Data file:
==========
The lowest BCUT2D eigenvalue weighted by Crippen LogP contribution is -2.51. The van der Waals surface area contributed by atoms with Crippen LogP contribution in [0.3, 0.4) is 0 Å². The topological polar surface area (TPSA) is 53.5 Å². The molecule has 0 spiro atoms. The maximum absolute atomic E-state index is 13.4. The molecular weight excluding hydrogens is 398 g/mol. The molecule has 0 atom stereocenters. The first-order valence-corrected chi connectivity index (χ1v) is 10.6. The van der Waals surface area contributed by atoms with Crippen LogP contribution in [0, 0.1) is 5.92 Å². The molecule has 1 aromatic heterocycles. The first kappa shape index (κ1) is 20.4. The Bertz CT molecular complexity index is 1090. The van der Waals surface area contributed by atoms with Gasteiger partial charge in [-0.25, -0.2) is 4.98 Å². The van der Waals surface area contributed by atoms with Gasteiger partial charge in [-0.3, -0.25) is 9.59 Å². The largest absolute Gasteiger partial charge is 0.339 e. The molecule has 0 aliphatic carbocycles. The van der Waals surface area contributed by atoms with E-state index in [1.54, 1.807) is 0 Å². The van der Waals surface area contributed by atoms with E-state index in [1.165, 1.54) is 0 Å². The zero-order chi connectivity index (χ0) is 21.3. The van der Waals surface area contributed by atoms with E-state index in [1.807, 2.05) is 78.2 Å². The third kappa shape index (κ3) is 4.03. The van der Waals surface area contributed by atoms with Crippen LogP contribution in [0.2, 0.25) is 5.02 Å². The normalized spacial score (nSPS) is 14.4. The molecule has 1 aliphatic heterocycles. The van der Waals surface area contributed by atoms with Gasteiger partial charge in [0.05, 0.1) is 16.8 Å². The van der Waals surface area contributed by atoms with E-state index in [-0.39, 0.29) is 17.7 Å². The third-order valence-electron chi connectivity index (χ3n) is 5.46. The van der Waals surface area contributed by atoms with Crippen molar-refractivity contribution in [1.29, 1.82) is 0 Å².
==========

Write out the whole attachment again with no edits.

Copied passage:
The lowest BCUT2D eigenvalue weighted by Crippen LogP contribution is -2.51. The van der Waals surface area contributed by atoms with Crippen LogP contribution in [0.3, 0.4) is 0 Å². The topological polar surface area (TPSA) is 53.5 Å². The molecule has 0 spiro atoms. The maximum absolute atomic E-state index is 13.4. The molecular weight excluding hydrogens is 398 g/mol. The molecule has 0 atom stereocenters. The first-order valence-corrected chi connectivity index (χ1v) is 10.6. The van der Waals surface area contributed by atoms with Crippen LogP contribution in [0, 0.1) is 5.92 Å². The molecule has 1 aromatic heterocycles. The first kappa shape index (κ1) is 20.4. The Bertz CT molecular complexity index is 1090. The van der Waals surface area contributed by atoms with Gasteiger partial charge in [-0.25, -0.2) is 4.98 Å². The van der Waals surface area contributed by atoms with Gasteiger partial charge in [-0.3, -0.25) is 9.59 Å². The largest absolute Gasteiger partial charge is 0.339 e. The molecule has 0 aliphatic carbocycles. The van der Waals surface area contributed by atoms with E-state index in [1.54, 1.807) is 0 Å². The van der Waals surface area contributed by atoms with E-state index in [1.165, 1.54) is 0 Å². The zero-order chi connectivity index (χ0) is 21.3. The van der Waals surface area contributed by atoms with E-state index in [1.807, 2.05) is 78.2 Å². The third kappa shape index (κ3) is 4.03. The van der Waals surface area contributed by atoms with Crippen LogP contribution in [0.2, 0.25) is 5.02 Å². The normalized spacial score (nSPS) is 14.4. The molecule has 1 aliphatic heterocycles. The van der Waals surface area contributed by atoms with Gasteiger partial charge in [0.05, 0.1) is 16.8 Å². The van der Waals surface area contributed by atoms with E-state index in [-0.39, 0.29) is 17.7 Å². The third-order valence-electron chi connectivity index (χ3n) is 5.46. The van der Waals surface area contributed by atoms with Crippen molar-refractivity contribution in [1.29, 1.82) is 0 Å².